After trying to conceive for nearly two years, Jennifer, a then 36-year-old New York journalist, made an appointment at one of the city’s top fertility clinics. When tests of both her and her husband came back normal, doctors gave them a frustrating diagnosis: unexplained infertility. Loosely defined as an inability to get pregnant after a year of trying when both partners’ reproductive organs seem to be functioning normally, it’s a label that, by some estimates, is applied to as many as 30 percent of fertility patients. Because Jennifer, who asked that her last name not be published, was over 35, her doctor recommended Clomid, a pill that stimulates the ovaries to produce more eggs, and intrauterine inseminations (IUIs). When that course failed, treatments were ratcheted up to include injectable drugs, but they didn’t work either. The next step was in vitro fertilization (IVF), which would have required her to inject higher doses of fertility drugs and have eggs harvested from her ovaries. Embryos, created in the lab, would then have been deposited into her uterus. It was at that point that Jennifer put on the brakes. “I said, ‘Wait a minute. Time out,’” she remembers. “Why do I need all of this if they can’t find anything wrong with my body?”
Now, some fertility experts are beginning to ask the same question. Though much about reproduction remains a medical mystery, many “unexplained” infertility cases, they say, can be explained with deeper sleuthing. These doctors contend that physicians should be working harder to pinpoint the reason for a woman’s inability to conceive before starting her on a program like Jennifer’s, one that can be expensive—at $10,000 to $15,000 per cycle, IVF is not covered by the majority of insurance plans—physically stressful and, of course, emotionally fraught.
Among them is Sami S. David, a Manhattan fertility specialist who, in 1983, was part of the first team of doctors to successfully perform IVF in New York. These days David, an assistant clinical professor of obstetrics and gynecology at Mount Sinai School of Medicine, no longer does the procedure, preferring instead to serve as what he calls “a medical detective,” searching out the hidden causes of infertility in his patients. It’s a skill, he believes, that has fallen by the wayside at a time when success rates from assisted reproductive technologies like IVF have been on the rise. “When I was starting out, we were taught the basics: Do an overall medical evaluation, perform tests, make a diagnosis, then treat a patient,” he says. “I believe this is still the right way to treat infertility. You need to make a diagnosis before you treat a problem. That’s a step that’s being skipped. Maybe doctors don’t care about making a diagnosis because the attitude is, ‘We can make you pregnant with fertility drugs, no matter what the problem is.’”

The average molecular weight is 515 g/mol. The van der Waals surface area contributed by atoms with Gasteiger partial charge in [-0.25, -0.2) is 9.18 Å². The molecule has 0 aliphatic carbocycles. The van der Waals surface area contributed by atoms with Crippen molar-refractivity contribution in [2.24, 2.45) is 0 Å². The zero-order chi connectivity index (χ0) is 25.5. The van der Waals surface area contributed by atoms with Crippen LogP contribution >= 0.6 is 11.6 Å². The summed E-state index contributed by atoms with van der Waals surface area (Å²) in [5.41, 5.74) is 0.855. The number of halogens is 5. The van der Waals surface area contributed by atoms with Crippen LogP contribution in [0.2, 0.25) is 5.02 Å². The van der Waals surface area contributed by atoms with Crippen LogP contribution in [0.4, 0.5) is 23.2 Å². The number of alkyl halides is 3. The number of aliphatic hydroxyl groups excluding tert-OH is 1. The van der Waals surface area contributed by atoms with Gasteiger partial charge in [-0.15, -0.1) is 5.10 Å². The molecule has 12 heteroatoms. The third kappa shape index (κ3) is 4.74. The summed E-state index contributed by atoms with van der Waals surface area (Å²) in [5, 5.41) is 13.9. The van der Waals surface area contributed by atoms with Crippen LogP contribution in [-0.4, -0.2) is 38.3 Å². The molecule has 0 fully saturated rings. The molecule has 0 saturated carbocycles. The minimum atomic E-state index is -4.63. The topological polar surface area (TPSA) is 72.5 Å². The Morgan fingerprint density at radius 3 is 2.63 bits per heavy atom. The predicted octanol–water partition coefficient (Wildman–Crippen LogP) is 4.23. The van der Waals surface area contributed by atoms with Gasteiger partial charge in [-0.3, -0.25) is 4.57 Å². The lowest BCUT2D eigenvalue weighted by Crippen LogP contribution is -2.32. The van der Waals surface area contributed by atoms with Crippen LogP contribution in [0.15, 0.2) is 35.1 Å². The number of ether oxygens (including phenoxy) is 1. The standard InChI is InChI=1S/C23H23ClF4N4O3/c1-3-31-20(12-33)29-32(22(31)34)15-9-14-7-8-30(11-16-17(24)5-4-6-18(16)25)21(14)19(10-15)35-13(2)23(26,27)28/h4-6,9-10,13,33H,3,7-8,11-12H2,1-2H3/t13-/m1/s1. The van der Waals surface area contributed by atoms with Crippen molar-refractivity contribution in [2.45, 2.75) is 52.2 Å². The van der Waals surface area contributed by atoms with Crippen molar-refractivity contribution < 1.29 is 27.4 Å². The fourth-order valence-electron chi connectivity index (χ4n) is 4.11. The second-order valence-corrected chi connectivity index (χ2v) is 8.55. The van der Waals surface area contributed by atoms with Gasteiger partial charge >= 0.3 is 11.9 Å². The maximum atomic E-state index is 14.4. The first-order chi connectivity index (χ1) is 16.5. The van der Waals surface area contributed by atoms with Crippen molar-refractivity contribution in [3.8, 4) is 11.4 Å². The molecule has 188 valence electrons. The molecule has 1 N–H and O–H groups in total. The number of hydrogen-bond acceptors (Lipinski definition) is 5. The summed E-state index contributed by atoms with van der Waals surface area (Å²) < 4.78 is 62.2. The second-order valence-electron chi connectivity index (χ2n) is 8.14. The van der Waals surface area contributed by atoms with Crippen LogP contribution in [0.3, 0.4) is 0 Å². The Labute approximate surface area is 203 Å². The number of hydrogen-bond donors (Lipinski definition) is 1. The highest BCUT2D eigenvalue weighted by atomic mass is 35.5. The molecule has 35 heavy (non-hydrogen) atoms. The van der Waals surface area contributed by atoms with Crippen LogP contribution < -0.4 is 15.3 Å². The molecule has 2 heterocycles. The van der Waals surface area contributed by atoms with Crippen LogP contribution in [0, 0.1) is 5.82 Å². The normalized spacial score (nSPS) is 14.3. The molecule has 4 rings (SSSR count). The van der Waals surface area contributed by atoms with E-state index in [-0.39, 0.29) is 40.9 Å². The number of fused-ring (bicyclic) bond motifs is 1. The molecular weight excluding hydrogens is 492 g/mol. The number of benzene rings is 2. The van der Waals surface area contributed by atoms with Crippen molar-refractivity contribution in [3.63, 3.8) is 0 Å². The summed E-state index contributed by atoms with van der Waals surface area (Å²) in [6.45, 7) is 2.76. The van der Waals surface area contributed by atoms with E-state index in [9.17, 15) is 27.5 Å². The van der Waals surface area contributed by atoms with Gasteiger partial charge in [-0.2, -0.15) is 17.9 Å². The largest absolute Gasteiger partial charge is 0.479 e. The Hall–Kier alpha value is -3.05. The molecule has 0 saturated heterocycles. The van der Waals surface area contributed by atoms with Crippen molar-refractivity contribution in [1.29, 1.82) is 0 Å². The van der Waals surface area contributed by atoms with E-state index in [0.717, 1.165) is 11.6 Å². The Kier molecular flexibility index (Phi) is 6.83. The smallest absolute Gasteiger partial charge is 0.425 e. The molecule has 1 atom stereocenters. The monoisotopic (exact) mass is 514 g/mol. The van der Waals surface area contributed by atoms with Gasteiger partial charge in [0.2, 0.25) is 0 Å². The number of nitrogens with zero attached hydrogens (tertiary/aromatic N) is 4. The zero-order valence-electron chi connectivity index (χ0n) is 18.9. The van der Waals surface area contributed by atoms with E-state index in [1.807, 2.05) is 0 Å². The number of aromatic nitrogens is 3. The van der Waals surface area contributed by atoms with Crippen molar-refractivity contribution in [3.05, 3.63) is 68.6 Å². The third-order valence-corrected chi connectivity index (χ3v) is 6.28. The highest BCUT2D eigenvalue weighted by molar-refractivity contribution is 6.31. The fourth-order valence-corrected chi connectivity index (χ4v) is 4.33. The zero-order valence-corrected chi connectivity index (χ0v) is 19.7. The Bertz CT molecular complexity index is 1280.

Over the years, David says, he’s helped countless couples with so-called unexplained infertility—some of whom have already failed at IUI or IVF—conceive with low-tech remedies. He favors a holistic approach, often working with acupuncturist Jill Blakeway to help patients deal with stress and talking to both partners in depth about every detail of their lifestyles. In the course of such conversations, he says, he’s come across men who were unknowingly damaging their sperm by taking scalding baths every day or by spending hours with a hot laptop perched on their pelvises. “I’m not against IVF. I’m pro-IVF—for the women who need it,” says David. “What I’m against is the fact that, as physicians, we’re not spending enough time speaking to the patients, studying the tests. Many fertility doctors pretty much know before they walk into the exam room what they’re going to recommend: a couple of Clomid cycles, then inseminations, then in vitro.”
The standard fertility workup at most clinics includes hormone-level tests; a hysterosalpingogram (HSG) test to rule out blockages in the fallopian tubes; and a semen analysis to determine sperm count, shape and motility (or swimming ability). David says he often finds overlooked causes of infertility by performing a simple postcoital exam the morning after intercourse to evaluate the quality of a woman’s cervical mucus and to assess whether sperm are alive and moving normally. If the sperm are dead, David says, the vaginal environment might be too acidic, for which he recommends a baking soda douche before intercourse. If the cervical mucus is too thick to allow sperm to swim, he prescribes an over-the-counter cough medicine like Mucinex. “Many of my colleagues don’t do this test because they have all read the same paper that says some people who have a bad [post]coital exam still get pregnant and some people who have good postcoital exams don’t,” he says. “But my question to them is very basic: Is a woman more likely to get pregnant with live sperm inside of her or with dead?”
David also believes that bacteria can cause infertility, a view that some in his field don’t share. Many doctors do cultures of the cervix to check for chlamydia and gonorrhea, but David contends that other bacteria—such as mycoplasma and ureaplasma—can also interfere with conception, whether present in the woman or the man. “Most doctors do cultures of the cervix, but many of them aren’t looking for these more routine bacteria,” he says. “And very rarely do they do cultures of the semen, which I think is crucial. I’ve seen a number of cases of E. coli and staphylococcus in the sperm. You give them antibiotics, and they get pregnant.”